SAN JOSE — Less than a day after President Donald Trump postponed nationwide immigration raids that were planned for Sunday, San Jose’s police chief and mayor reassured nearly 500 members of a Spanish-speaking church that local police won’t participate in federal immigration enforcement.
“While the San Jose Police Department is here to protect you from criminals, regardless of immigration status, undocumented families who are here in San Jose never have anything to fear from interactions with San Jose police officers,” Police Chief Eddie Garcia said after an afternoon mass at the Sacred Heart of Jesus parish in San Jose, addressing the crowd in Spanish.
The visit to the parish, which included a barbecue funded by the San Jose Police Officers’ Association, was planned weeks before Trump tweeted last Monday that immigration authorities would target immigrants with deportation orders in ten major U.S. cities, triggering panic among immigrant communities across the country. Then the president on Saturday postponed the raids for two weeks, saying it would give Congress a chance to “work out a solution.”
But parishioners said they are still on edge.
Lety Gomez, a business manager and pastoral minister at Sacred Heart, said renewed activity by Immigration and Customs Enforcement (ICE) has made people fearful of coming to mass.
“They were worried ICE would be waiting at the corner,” said Gomez. “They may not have a deportation order, but the fear is still there.”
“In a city where 40 percent of us were born in a foreign country, every tweet has a reverberation and affects decisions about how kids go to school and parents go to work,” Liccardo said.
Santa Clara County Board of Supervisors also voted earlier this month to keep a policy of barring jail officials from notifying federal immigration authorities when immigrants are being released from jail. The debate was sparked by the alleged murder of San Jose resident Bambi Larson by an unauthorized immigrant from El Salvador, who had previously been arrested by local police multiple times and sought by immigration authorities.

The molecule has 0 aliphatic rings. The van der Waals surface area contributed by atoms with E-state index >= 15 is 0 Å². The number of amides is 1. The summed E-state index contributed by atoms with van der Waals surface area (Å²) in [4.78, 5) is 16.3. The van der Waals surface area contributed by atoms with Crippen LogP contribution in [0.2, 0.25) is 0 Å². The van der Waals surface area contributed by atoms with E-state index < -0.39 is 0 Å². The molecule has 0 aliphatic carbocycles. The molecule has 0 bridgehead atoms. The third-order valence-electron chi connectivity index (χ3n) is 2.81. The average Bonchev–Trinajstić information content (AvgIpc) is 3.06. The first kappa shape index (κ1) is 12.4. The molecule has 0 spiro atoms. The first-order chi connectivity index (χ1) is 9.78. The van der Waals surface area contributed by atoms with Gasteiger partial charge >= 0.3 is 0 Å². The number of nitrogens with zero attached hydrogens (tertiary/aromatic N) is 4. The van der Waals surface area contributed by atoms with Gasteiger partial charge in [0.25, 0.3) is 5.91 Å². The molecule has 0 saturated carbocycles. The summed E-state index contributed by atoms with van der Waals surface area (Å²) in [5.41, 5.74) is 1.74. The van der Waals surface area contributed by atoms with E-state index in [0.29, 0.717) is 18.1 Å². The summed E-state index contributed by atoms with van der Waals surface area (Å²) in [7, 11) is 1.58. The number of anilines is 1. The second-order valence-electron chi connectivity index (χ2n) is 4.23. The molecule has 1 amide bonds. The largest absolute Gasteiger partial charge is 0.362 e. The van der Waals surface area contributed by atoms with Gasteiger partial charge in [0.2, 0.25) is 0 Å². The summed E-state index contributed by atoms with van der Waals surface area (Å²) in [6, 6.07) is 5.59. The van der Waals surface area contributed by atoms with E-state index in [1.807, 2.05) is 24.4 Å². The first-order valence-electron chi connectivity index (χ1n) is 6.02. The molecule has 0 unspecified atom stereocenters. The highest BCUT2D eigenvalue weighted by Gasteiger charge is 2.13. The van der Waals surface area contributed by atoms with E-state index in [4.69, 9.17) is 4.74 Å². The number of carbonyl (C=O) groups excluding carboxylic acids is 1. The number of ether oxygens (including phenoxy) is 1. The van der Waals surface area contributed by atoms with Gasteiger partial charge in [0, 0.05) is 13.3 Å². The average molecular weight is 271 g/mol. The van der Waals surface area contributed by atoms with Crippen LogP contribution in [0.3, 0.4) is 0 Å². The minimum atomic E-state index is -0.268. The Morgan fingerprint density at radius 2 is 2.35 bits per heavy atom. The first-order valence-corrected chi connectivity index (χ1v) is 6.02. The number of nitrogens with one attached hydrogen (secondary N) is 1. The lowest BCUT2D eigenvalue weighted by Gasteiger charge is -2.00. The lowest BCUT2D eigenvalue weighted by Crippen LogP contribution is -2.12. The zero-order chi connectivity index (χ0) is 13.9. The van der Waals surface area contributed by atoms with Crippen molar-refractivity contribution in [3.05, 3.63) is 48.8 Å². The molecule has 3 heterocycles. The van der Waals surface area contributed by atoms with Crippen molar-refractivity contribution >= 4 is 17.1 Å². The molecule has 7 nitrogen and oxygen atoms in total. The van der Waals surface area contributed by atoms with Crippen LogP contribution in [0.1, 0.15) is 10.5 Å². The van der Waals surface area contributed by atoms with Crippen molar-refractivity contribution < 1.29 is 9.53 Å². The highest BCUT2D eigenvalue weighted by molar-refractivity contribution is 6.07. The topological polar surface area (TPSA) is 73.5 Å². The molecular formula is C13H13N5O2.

Nearly ever speaker at a public hearing in June, more than 100 people, called on supervisors to maintain policies barring cooperation with immigration authorities, many arguing that any cooperation with immigration authorities would have a chilling effect on the willingness of immigrants to report crimes or interact with police.
That was in contrast with Garcia and Liccardo, who both support notifying ICE when people who have committed certain serious or violent crimes are released from jail.
After speaking to the congregation, Garcia and Liccardo both said they still stand by that policy, but argue it’s a view shared by many immigrants.
“Our immigrant community can distinguish the overwhelming majority of people who are here and the small minority who commit violent crimes,” said Liccardo, while eating a hot dog at the church barbecue.
In his remarks, Liccardo shared the phone number for the Santa Clara Rapid Response Network, a hotline to report immigration enforcement activity and for legal support for people facing deportation.
Garcia said the community has a “common enemy” in people who commit serious crimes, regardless of their immigration status.
Maria Esperanza, who has attended the parish for 18 years, said she appreciated the officials’ visit to her church, as people have been confused between Trump’s rhetoric and various news reports about immigration enforcement.
“I think it was very important for them to be here, when you hear a lot of stuff about the police working with ICE, to let us know they are here to support us,” Esperanza said.
One visitor to the parish, a man named Gabriel who declined to give his last name, was disappointed that Liccardo addressed the church.
“There’s nowhere in this country where we can get away from politics,” he said, adding that it was his first time at church in almost a decade.
Gabriel said he was undocumented and brought to the United States as a child. He served in the military, which allowed him to receive his citizenship in 2003.
“I’m torn because I’m on both sides. I pay taxes and I expect it to go to roads and schools, not people crossing at the border,” he said. But Gabriel said he doesn’t support mass deportations. “There has to be a better process.”
Ana Maria de la Torre has been living in San Jose and a member of Sacred Heart for 34 years. Since Trump’s election, she and other undocumented immigrants at the parish have been frustrated and fearful, de la Torre said.
“On television, you hear one thing and another thing, and it gets confusing what your rights are,” said de la Torre.
De la Torre did not want to comment on whether local officials should notify ICE when violent criminals are released from jail. But said she hearing from the police chief and mayor was a comfort given the rhetoric coming out of Washington.
“I’m very frustrated and sad. I knew there would be a storm coming with [Trump] as president,” said de la Torre.
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